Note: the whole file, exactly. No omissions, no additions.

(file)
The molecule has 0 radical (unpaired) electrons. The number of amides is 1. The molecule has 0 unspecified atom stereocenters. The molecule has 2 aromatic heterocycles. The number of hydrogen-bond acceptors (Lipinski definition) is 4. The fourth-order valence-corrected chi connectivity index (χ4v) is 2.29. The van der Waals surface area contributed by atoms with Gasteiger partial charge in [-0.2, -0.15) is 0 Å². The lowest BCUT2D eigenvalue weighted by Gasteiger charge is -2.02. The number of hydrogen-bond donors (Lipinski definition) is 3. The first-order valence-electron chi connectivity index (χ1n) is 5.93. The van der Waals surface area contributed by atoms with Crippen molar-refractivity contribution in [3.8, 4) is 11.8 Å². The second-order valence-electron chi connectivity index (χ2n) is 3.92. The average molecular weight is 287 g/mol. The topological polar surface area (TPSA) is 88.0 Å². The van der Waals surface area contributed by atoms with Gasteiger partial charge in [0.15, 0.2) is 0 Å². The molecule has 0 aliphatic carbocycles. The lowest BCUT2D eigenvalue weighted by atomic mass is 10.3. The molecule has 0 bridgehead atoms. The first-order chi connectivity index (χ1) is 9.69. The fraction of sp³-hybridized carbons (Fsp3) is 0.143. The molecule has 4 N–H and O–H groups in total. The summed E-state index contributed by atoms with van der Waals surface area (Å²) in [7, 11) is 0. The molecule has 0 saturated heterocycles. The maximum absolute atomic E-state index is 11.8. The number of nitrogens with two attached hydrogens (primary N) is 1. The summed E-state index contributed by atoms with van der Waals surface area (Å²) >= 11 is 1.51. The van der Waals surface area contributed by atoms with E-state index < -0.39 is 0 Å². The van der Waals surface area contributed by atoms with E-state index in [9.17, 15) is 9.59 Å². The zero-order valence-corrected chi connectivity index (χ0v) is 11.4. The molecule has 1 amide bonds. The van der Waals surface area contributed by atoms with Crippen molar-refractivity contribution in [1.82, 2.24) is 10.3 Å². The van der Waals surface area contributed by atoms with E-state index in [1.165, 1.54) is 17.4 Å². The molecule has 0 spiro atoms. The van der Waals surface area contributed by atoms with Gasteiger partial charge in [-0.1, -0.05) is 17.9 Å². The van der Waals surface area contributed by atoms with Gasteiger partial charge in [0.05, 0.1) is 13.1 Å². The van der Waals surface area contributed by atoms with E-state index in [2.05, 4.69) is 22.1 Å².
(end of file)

The molecule has 0 radical (unpaired) electrons. The number of amides is 1. The molecule has 0 unspecified atom stereocenters. The molecule has 2 aromatic heterocycles. The number of hydrogen-bond acceptors (Lipinski definition) is 4. The fourth-order valence-corrected chi connectivity index (χ4v) is 2.29. The van der Waals surface area contributed by atoms with Gasteiger partial charge in [-0.2, -0.15) is 0 Å². The lowest BCUT2D eigenvalue weighted by Gasteiger charge is -2.02. The number of hydrogen-bond donors (Lipinski definition) is 3. The first-order valence-electron chi connectivity index (χ1n) is 5.93. The van der Waals surface area contributed by atoms with Crippen molar-refractivity contribution in [3.8, 4) is 11.8 Å². The second-order valence-electron chi connectivity index (χ2n) is 3.92. The average molecular weight is 287 g/mol. The topological polar surface area (TPSA) is 88.0 Å². The van der Waals surface area contributed by atoms with Gasteiger partial charge in [0.15, 0.2) is 0 Å². The molecule has 0 aliphatic carbocycles. The lowest BCUT2D eigenvalue weighted by atomic mass is 10.3. The molecule has 0 bridgehead atoms. The first-order chi connectivity index (χ1) is 9.69. The fraction of sp³-hybridized carbons (Fsp3) is 0.143. The molecule has 4 N–H and O–H groups in total. The summed E-state index contributed by atoms with van der Waals surface area (Å²) in [7, 11) is 0. The molecule has 0 saturated heterocycles. The maximum absolute atomic E-state index is 11.8. The number of nitrogens with two attached hydrogens (primary N) is 1. The summed E-state index contributed by atoms with van der Waals surface area (Å²) >= 11 is 1.51. The van der Waals surface area contributed by atoms with E-state index < -0.39 is 0 Å². The van der Waals surface area contributed by atoms with E-state index in [9.17, 15) is 9.59 Å². The zero-order valence-corrected chi connectivity index (χ0v) is 11.4. The molecule has 1 amide bonds. The van der Waals surface area contributed by atoms with Crippen molar-refractivity contribution in [1.82, 2.24) is 10.3 Å². The van der Waals surface area contributed by atoms with E-state index in [1.165, 1.54) is 17.4 Å². The molecule has 0 spiro atoms. The van der Waals surface area contributed by atoms with Gasteiger partial charge in [-0.1, -0.05) is 17.9 Å². The van der Waals surface area contributed by atoms with Gasteiger partial charge in [0.05, 0.1) is 13.1 Å². The van der Waals surface area contributed by atoms with E-state index in [2.05, 4.69) is 22.1 Å².